Enrico Colonna in the center, James V. in the back on the left.



One might think that band music would not be something that would generate hate and prejuduce. Nevertheless, the KKK published ads in the local newspapers urging parents to not let their sons join the band because they would be damaged by learning Italian forms of music and placed under the influence of the Catholic Church.

In 1925, the Superintendent of the Kittanning Schools, heard a concert performed by the New Bethlehem Boys Band and he decided that Kittanning needed a school band. James V. initiated the first school band in the Kittanning School system. It was a boys' band that practiced outside of school hours, after school and on Saturdays. However, by 1932, James V. was a full time teacher in the Kittanning School system. It took another 25 years before a similar band for girls was initiated. The two bands were merged with the construction of a new school building in 1956.

James V. Colonna A similar pattern occurred in the Punxsutawney School System. In 1920, the school had only a vocal music program, but by 1921 an orchestra had been started. The orchestra was an ensemble of string and wind instruments, including some like saxophones, not normally found in an orchestra. However, it wasn't until 1923 that a band program was initiated under Margorie Holmes. She was followed by Mildred Brettle in 1926, Willa C Ferry in 1927. In 1930, Avah Weiermiller took over the band for 2 years, then Phillip Kester took the baton until 1944. When Kester left, the orchestra was also retired. Ester Davis took over the band until 1946 when William Beck took over, followed by William Shick in 1947. In 1949, He was followed by Don Roderick who was replaced by James A. Colonna in 1956.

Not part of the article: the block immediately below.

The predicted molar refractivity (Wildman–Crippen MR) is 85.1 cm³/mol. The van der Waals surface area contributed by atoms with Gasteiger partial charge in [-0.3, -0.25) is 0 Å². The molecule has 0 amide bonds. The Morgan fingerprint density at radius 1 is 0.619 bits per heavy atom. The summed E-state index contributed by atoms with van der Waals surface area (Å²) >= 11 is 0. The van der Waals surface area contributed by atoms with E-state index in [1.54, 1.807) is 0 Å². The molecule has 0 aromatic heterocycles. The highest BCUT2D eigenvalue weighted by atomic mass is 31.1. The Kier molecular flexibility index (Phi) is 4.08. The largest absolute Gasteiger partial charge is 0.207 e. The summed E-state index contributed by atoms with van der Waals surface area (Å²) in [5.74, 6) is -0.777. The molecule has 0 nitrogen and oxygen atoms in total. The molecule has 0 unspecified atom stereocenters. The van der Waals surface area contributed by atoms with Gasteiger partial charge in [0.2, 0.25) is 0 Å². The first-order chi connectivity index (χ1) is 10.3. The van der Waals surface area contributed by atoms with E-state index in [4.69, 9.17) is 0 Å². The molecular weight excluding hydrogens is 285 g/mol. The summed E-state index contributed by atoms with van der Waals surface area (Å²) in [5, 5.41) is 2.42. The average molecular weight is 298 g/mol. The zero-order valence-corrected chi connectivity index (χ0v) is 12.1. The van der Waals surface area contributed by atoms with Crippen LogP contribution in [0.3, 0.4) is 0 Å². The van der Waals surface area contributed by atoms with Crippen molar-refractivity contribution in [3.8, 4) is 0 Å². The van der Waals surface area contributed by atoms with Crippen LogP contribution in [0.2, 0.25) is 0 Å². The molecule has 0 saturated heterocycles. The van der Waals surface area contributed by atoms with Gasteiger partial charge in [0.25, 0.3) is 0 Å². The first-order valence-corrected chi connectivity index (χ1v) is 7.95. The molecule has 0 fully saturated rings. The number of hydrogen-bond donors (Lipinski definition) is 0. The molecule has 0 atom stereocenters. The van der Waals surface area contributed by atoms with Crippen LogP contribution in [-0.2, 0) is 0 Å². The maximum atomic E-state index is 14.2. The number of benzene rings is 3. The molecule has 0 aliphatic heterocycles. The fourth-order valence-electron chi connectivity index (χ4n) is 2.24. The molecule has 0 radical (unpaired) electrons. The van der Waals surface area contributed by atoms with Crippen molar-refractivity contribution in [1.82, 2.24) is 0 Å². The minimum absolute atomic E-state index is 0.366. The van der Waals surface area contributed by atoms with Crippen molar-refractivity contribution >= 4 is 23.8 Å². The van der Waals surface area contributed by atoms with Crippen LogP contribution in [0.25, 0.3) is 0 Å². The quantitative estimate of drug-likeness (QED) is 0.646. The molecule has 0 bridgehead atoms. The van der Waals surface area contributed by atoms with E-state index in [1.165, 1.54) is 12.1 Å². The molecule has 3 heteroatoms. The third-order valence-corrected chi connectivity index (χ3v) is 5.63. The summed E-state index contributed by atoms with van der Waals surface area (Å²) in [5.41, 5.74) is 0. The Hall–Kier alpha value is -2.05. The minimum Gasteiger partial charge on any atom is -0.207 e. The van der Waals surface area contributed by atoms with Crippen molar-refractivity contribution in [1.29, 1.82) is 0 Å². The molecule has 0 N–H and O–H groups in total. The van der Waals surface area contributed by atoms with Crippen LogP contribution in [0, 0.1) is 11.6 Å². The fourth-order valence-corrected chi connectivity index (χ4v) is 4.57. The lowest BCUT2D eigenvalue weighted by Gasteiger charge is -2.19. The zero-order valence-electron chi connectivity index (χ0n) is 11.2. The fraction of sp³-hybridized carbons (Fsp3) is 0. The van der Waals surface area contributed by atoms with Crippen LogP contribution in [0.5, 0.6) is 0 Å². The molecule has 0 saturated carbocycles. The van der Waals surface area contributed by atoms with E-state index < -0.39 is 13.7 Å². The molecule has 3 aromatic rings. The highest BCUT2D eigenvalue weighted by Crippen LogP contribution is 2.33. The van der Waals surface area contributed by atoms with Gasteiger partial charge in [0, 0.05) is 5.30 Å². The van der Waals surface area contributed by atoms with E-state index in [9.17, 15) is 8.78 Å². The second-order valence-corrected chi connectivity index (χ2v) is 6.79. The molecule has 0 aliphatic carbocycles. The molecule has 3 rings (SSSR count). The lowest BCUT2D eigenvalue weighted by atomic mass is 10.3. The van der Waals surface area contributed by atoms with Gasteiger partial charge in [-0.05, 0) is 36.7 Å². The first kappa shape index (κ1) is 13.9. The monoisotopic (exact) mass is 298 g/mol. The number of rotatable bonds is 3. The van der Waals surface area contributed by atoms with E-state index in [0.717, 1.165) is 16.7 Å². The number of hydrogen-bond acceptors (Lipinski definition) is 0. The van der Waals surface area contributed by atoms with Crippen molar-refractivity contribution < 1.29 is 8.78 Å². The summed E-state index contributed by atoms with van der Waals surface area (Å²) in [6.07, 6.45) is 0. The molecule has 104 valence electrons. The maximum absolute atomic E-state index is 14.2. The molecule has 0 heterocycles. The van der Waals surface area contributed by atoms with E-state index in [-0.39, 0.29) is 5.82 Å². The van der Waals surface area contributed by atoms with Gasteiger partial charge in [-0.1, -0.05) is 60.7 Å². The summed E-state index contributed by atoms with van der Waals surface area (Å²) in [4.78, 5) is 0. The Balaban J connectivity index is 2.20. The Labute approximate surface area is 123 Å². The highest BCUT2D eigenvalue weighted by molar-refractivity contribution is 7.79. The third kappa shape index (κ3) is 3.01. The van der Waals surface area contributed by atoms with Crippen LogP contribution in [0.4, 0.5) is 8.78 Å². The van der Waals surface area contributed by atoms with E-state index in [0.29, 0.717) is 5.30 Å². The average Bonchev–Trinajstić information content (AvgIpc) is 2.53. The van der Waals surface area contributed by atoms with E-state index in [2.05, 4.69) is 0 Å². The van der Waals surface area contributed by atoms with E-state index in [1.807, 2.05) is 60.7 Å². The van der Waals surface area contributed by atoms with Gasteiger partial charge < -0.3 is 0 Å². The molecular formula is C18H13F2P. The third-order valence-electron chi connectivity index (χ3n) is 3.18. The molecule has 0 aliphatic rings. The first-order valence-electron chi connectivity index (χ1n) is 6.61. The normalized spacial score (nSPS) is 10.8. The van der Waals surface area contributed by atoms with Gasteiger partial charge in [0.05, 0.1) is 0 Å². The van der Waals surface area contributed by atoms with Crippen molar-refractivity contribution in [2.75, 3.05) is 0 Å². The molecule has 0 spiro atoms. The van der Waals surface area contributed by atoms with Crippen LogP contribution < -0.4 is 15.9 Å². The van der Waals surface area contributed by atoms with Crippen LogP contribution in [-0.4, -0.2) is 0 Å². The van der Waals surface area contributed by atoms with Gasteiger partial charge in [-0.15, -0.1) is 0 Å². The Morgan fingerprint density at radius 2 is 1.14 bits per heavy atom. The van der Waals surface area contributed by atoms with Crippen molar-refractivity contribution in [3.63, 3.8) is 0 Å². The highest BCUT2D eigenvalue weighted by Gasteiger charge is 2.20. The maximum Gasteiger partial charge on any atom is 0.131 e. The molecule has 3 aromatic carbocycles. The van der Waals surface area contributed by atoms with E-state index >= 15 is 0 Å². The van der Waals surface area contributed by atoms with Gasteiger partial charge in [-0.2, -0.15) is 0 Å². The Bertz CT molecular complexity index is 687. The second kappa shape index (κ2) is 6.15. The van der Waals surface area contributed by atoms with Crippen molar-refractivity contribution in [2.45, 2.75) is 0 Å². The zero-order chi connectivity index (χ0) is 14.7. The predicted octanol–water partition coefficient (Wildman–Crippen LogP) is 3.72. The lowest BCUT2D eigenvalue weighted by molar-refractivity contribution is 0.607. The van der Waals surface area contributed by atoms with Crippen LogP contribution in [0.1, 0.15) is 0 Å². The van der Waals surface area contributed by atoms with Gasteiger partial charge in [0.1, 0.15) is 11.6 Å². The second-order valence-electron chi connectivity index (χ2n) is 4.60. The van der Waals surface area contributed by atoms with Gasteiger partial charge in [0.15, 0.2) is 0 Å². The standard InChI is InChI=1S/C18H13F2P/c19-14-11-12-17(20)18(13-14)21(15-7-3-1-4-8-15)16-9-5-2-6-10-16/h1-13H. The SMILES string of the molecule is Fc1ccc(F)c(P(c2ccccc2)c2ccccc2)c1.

Punxsutawney School Orchestra circa. 1924 James V. Colonna Punxsutawney School Band circa. 1929 James V. Colonna

Background

The first concert by the Punxsutawney Alumni Band recognized and honored the special place music holds in our lives as a reflection of the dedication to it instilled by James A. Colonna, retired band director (1993), and to the memory of past music teachers who were instrumental in developing our interest, including Betty Glover, Amanda Smilo, James Michael, and Chris Wasylyshyn.

Interest in creating a community band developed naturally after the Maiden Concert of the Punxsutawney Alumni Band in 2011.

Mrs. Laurie Glover Spence was interested in forming a community band and has become the first Director of the Citizens Band.



Punxsutawney School Band Directors,
the first 30 years

Margorie Holmes

Mildred Brettle

Willa Ferry

Avah Weiermiller

Phillip Kester Phillip Kester

Ester Davis Ester Davis

William Beck William Beck

William Shick William Shick

Don Roderick Don Roderick

James A. Colonna James Colonna